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The Sciences

Anthrax and the Mad Scientist

The IntersectionBy Chris MooneyAugust 13, 2008 10:44 PM


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My latest Science Progress column is about how Bruce Ivins unfortunately reaffirms the damaging stereotype of the "mad scientist". As I put it:

Certainly science has had its dark episodes in the past--most notably the eugenics fad in the early part of the twentieth century (which is what works like Moreau and Brave New World were reacting to). But in the modern period, one could argue that most scientists, and biomedical scientists in particular, have shown strong moral consciences. The 1975 Asilomar conference, when scientists gathered to agree upon ethical guidelines for recombinant DNA research, and to ban some particularly troubling experiments, serves as a noteworthy example. So while the Frankenstein myth never dies, it also doesn't really fit reality today: Far and away most scientists save lives, rather than dooming them. And there are very, very few kinds of knowledge that we actually ought to regard as forbidden. But now, if we're to believe the FBI, then we have a case of reality coming around to match fiction....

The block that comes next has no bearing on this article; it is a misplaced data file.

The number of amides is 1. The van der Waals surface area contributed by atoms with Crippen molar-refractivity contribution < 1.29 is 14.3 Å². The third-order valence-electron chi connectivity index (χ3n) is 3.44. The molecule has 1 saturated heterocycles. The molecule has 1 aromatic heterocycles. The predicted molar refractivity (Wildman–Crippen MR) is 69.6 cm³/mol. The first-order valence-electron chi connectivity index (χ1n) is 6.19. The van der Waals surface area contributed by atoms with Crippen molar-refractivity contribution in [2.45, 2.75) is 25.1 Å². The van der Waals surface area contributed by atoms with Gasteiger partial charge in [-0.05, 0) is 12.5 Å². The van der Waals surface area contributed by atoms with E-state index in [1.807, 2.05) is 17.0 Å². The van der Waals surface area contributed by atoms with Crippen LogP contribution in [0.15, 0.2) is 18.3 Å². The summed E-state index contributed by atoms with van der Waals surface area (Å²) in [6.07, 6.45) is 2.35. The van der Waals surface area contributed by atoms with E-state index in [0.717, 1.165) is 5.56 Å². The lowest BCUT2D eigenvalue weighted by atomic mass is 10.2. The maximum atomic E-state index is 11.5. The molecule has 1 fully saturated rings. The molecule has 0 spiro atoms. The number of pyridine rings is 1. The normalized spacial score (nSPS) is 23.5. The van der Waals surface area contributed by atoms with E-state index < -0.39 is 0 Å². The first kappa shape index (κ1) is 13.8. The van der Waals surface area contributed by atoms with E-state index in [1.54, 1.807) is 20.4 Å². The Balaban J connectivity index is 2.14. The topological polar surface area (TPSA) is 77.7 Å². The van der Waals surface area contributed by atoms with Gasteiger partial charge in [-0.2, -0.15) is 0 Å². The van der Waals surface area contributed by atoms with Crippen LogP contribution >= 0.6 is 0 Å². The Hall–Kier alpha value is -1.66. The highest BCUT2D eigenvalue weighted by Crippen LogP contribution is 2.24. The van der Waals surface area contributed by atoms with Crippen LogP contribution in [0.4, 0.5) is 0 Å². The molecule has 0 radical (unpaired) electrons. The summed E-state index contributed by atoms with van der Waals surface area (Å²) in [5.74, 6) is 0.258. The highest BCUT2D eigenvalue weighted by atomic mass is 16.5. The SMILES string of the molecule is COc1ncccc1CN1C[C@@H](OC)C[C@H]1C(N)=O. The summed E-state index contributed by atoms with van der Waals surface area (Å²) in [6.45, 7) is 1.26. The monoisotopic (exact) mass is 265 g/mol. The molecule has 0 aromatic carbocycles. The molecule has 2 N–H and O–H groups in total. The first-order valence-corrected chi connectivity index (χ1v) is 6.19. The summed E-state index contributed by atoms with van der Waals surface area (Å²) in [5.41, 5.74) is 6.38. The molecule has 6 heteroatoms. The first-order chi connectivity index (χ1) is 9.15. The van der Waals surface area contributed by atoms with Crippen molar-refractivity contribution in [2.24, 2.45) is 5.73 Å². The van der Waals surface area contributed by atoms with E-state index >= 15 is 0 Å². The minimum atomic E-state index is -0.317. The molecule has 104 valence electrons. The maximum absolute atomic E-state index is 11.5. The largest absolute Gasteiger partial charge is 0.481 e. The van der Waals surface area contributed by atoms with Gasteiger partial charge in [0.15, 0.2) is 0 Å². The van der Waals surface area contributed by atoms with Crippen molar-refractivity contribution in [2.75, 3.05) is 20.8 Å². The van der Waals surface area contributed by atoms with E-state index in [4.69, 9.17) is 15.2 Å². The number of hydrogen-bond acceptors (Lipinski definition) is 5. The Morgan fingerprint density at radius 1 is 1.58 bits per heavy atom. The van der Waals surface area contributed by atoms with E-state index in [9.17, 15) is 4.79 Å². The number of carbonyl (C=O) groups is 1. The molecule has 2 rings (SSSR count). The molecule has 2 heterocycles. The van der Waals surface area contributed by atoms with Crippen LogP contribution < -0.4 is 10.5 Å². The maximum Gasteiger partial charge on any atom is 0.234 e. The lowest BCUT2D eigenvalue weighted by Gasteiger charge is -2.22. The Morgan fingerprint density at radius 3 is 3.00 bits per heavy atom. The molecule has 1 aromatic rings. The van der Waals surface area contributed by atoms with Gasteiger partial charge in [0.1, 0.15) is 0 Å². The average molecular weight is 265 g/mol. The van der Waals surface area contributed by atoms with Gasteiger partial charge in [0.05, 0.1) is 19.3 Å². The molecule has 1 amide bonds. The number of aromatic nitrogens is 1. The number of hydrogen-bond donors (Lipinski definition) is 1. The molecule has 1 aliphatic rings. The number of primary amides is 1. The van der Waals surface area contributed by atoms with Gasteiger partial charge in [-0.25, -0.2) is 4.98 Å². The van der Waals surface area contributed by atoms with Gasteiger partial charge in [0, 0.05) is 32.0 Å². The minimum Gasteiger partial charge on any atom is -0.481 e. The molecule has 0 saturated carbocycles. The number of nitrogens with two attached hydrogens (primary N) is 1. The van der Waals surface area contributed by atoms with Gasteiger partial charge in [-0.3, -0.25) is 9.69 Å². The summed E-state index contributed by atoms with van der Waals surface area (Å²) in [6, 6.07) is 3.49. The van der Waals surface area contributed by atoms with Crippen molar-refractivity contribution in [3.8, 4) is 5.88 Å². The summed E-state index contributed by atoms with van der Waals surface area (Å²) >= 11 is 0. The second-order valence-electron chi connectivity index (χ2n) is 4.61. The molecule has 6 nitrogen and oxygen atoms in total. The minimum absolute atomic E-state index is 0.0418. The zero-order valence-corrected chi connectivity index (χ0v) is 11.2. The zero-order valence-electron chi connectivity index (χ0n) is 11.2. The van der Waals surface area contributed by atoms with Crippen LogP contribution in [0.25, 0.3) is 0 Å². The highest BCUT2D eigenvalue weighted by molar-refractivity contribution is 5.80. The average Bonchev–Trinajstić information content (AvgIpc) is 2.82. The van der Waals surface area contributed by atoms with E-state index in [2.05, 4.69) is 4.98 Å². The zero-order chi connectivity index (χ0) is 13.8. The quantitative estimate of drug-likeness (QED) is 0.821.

You can read the entire column here.

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